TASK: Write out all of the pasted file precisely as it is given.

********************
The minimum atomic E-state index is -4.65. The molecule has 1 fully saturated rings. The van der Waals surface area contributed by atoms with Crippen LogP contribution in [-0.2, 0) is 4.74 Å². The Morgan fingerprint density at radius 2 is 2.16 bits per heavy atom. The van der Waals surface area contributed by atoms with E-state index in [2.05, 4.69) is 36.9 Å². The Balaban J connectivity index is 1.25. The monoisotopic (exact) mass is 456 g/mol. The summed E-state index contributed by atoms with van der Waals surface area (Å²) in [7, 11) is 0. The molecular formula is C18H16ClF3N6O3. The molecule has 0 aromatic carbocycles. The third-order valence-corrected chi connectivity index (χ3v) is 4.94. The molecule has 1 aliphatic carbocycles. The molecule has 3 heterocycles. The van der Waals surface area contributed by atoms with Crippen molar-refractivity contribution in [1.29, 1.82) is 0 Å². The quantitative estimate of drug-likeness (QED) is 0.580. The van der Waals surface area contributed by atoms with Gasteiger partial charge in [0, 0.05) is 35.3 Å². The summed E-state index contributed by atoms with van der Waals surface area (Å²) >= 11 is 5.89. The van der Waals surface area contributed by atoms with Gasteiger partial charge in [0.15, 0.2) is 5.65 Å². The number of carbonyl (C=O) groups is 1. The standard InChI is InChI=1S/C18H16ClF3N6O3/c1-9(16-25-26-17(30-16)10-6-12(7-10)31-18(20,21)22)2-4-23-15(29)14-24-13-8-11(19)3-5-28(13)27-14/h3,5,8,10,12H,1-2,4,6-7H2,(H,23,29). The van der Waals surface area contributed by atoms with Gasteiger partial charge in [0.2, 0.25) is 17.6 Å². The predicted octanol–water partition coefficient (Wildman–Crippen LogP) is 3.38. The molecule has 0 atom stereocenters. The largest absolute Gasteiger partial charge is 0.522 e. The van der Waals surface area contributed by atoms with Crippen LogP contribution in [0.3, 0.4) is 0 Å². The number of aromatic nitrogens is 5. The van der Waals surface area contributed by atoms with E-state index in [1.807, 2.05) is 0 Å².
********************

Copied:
The minimum atomic E-state index is -4.65. The molecule has 1 fully saturated rings. The van der Waals surface area contributed by atoms with Crippen LogP contribution in [-0.2, 0) is 4.74 Å². The Morgan fingerprint density at radius 2 is 2.16 bits per heavy atom. The van der Waals surface area contributed by atoms with E-state index in [2.05, 4.69) is 36.9 Å². The Balaban J connectivity index is 1.25. The monoisotopic (exact) mass is 456 g/mol. The summed E-state index contributed by atoms with van der Waals surface area (Å²) in [7, 11) is 0. The molecular formula is C18H16ClF3N6O3. The molecule has 0 aromatic carbocycles. The third-order valence-corrected chi connectivity index (χ3v) is 4.94. The molecule has 1 aliphatic carbocycles. The molecule has 3 heterocycles. The van der Waals surface area contributed by atoms with Crippen molar-refractivity contribution in [1.29, 1.82) is 0 Å². The quantitative estimate of drug-likeness (QED) is 0.580. The van der Waals surface area contributed by atoms with Gasteiger partial charge in [0, 0.05) is 35.3 Å². The summed E-state index contributed by atoms with van der Waals surface area (Å²) >= 11 is 5.89. The van der Waals surface area contributed by atoms with Gasteiger partial charge in [0.15, 0.2) is 5.65 Å². The number of carbonyl (C=O) groups is 1. The standard InChI is InChI=1S/C18H16ClF3N6O3/c1-9(16-25-26-17(30-16)10-6-12(7-10)31-18(20,21)22)2-4-23-15(29)14-24-13-8-11(19)3-5-28(13)27-14/h3,5,8,10,12H,1-2,4,6-7H2,(H,23,29). The van der Waals surface area contributed by atoms with Gasteiger partial charge in [0.2, 0.25) is 17.6 Å². The predicted octanol–water partition coefficient (Wildman–Crippen LogP) is 3.38. The molecule has 0 atom stereocenters. The largest absolute Gasteiger partial charge is 0.522 e. The van der Waals surface area contributed by atoms with Crippen LogP contribution in [0.3, 0.4) is 0 Å². The number of aromatic nitrogens is 5. The van der Waals surface area contributed by atoms with E-state index in [1.807, 2.05) is 0 Å².